Whether you own a small business or are personally responsible for paying property taxes on your vehicles and equipment, you have likely questioned the validity of the value assessment assigned to these assets on a year-to-year basis. You look back at when they were purchased and how old they are, and try and determine if the numbers make sense in the context of actual market prices.
If you own a significant amount of furniture, fixtures, and equipment (FF&E) or vehicles, where the annual tax liability is substantial, you may have entertained the idea of disputing these estimates while looking to have the assessment adjusted to match your own internally calculated figures. Property tax disputes are not uncommon, however, if you go down this road, you will likely need independent support to present a sound case where the end result is fair and reasonable.
How are property taxes calculated on vehicles and equipment?
Unlike real estate taxes, where reassessments are completed by counties, cities, and towns every few years, based on an updated market analysis, assessments on vehicles and equipment rarely change from their initial estimates.
The purchase price and date of acquisition are the starting point where the assessor then determines a useful life and annual depreciation schedule matching the type of asset that is involved. For example, if you bought a new pickup truck for $40,000 this year, you pay property tax based on this initial cost, and again every year, under an internally calculated useful life depreciation table created by the assessor’s office. The useful life may be estimated at 10 years with annual depreciation of 6% to a salvage value of 40%. If you still own the truck after 10 years, the assessor may slow the depreciation even further going forward.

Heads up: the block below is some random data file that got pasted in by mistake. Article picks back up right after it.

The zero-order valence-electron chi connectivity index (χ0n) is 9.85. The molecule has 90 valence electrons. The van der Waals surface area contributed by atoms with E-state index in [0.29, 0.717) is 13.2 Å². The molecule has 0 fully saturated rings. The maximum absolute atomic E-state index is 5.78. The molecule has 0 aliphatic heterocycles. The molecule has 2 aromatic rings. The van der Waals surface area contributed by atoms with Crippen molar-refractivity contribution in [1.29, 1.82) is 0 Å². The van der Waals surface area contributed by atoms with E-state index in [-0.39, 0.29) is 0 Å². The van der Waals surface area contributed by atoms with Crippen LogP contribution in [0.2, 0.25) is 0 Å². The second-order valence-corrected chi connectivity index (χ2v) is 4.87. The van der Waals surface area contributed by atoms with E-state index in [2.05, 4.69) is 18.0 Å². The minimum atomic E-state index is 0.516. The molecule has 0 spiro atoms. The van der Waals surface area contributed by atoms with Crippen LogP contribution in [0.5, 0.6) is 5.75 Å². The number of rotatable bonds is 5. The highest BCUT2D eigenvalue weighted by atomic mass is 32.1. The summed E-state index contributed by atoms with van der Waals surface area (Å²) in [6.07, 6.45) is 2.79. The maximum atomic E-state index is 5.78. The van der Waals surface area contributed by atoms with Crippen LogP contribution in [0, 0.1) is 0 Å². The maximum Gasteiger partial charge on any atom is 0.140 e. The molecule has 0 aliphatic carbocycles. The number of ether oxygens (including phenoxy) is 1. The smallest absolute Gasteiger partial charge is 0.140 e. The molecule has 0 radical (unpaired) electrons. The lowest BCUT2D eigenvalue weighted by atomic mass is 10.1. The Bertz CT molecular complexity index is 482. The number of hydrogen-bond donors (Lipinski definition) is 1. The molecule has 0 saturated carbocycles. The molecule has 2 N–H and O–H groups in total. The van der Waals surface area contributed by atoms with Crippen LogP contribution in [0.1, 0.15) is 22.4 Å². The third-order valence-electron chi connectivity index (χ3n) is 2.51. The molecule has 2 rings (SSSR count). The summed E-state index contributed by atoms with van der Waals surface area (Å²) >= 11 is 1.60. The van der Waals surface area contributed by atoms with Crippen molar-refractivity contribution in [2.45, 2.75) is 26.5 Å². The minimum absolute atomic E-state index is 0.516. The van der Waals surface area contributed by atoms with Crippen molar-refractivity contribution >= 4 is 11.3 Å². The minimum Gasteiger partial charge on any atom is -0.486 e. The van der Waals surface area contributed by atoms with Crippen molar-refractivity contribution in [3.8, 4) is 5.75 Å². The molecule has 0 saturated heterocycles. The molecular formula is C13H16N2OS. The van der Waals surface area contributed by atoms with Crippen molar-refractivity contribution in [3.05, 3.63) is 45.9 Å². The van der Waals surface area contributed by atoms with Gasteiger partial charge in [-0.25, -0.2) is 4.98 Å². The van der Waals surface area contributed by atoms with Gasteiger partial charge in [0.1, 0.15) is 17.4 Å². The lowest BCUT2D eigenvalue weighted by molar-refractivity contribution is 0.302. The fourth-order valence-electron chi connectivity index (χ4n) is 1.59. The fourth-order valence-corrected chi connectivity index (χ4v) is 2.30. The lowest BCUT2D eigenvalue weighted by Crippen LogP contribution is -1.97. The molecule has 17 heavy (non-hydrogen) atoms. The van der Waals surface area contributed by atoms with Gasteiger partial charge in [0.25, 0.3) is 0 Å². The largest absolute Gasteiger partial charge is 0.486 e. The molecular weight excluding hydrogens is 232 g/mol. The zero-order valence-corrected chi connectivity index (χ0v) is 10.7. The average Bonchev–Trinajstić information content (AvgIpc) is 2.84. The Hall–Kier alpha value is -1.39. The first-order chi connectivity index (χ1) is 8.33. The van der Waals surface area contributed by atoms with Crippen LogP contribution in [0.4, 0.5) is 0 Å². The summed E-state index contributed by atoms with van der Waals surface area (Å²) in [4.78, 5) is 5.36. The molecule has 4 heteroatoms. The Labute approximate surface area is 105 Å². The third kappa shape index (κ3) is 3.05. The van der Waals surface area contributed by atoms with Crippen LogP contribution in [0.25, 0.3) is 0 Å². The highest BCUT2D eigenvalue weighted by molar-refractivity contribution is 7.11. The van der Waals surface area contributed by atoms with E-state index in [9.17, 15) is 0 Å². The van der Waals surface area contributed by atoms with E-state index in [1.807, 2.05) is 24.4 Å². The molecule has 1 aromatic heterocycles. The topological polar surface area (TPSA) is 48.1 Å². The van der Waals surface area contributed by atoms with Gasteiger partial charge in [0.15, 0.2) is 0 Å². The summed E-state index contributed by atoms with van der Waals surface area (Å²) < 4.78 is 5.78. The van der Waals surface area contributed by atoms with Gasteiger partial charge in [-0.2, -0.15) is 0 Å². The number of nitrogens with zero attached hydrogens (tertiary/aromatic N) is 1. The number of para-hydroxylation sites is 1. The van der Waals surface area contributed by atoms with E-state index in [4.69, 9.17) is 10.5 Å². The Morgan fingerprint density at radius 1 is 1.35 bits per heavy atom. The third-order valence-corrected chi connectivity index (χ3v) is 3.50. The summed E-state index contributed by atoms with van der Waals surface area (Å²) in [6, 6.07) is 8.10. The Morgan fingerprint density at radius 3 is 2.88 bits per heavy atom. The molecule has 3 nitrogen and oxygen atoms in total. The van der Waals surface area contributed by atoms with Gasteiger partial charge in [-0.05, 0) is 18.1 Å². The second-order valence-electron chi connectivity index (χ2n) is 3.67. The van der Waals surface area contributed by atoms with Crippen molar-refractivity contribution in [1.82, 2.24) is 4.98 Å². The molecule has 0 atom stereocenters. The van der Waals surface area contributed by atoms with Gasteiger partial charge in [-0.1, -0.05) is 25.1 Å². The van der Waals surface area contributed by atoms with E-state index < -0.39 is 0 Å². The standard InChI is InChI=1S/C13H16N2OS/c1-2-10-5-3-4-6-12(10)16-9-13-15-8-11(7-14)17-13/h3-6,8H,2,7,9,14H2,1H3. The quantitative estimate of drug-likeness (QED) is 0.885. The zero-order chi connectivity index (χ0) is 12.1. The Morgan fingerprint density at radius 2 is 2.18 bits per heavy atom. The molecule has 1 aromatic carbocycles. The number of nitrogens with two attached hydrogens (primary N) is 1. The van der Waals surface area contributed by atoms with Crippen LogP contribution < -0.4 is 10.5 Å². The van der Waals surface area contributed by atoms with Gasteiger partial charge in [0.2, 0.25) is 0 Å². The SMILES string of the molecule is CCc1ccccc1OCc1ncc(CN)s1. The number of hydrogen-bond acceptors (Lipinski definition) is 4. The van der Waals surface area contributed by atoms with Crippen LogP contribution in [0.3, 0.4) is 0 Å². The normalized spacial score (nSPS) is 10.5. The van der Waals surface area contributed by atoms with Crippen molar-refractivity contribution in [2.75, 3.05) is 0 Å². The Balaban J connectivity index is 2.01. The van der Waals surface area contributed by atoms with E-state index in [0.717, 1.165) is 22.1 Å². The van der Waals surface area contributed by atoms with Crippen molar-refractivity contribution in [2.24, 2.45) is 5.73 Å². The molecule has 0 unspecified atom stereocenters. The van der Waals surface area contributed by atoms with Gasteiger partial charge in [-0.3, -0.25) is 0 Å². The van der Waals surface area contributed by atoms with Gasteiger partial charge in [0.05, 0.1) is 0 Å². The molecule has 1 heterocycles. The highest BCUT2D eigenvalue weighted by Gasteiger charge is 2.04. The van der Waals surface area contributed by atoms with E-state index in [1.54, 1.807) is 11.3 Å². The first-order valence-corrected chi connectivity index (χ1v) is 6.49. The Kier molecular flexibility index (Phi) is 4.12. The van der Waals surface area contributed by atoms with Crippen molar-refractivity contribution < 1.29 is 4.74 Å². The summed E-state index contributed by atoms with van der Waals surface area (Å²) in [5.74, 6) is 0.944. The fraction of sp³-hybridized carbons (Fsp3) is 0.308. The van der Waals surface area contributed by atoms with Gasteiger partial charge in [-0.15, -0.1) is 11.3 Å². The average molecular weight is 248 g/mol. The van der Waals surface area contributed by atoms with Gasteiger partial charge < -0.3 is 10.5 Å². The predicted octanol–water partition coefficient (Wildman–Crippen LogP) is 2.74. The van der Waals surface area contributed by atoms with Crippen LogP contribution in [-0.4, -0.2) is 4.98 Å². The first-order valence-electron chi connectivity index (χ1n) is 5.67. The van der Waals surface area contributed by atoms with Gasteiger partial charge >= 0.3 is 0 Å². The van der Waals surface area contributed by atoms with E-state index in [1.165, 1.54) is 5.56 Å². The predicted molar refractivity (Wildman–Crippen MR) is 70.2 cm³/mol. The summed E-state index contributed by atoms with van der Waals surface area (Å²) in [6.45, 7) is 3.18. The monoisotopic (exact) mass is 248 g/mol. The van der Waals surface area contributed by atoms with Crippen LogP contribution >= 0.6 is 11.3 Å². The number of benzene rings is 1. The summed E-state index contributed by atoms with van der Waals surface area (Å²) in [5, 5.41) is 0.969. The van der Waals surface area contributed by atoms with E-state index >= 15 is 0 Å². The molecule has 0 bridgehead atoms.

Every city and town has its own mill rate percentages which are applied to arrive at your tax payment, and cannot be disputed. The value estimate, however, is the area to target in any case where you believe it does not equate to market value. These assessments are usually calculated on very broad assumptions, while the depreciation is slow and on a straight-line basis. The salvage value estimates can tend to be quite high in comparison to fair market value
If you believe your property tax assessments are much higher than the actual market value, you can file a dispute, and even have it done retroactively, to cover prior tax periods in earlier years. It’s always a good idea to complete a detailed internal assessment first, and then reach out to an accredited appraiser who can independently perform an appraisal on your vehicles and equipment. The more prepared you are throughout the dispute process, the better chance you have of a fair and successful outcome.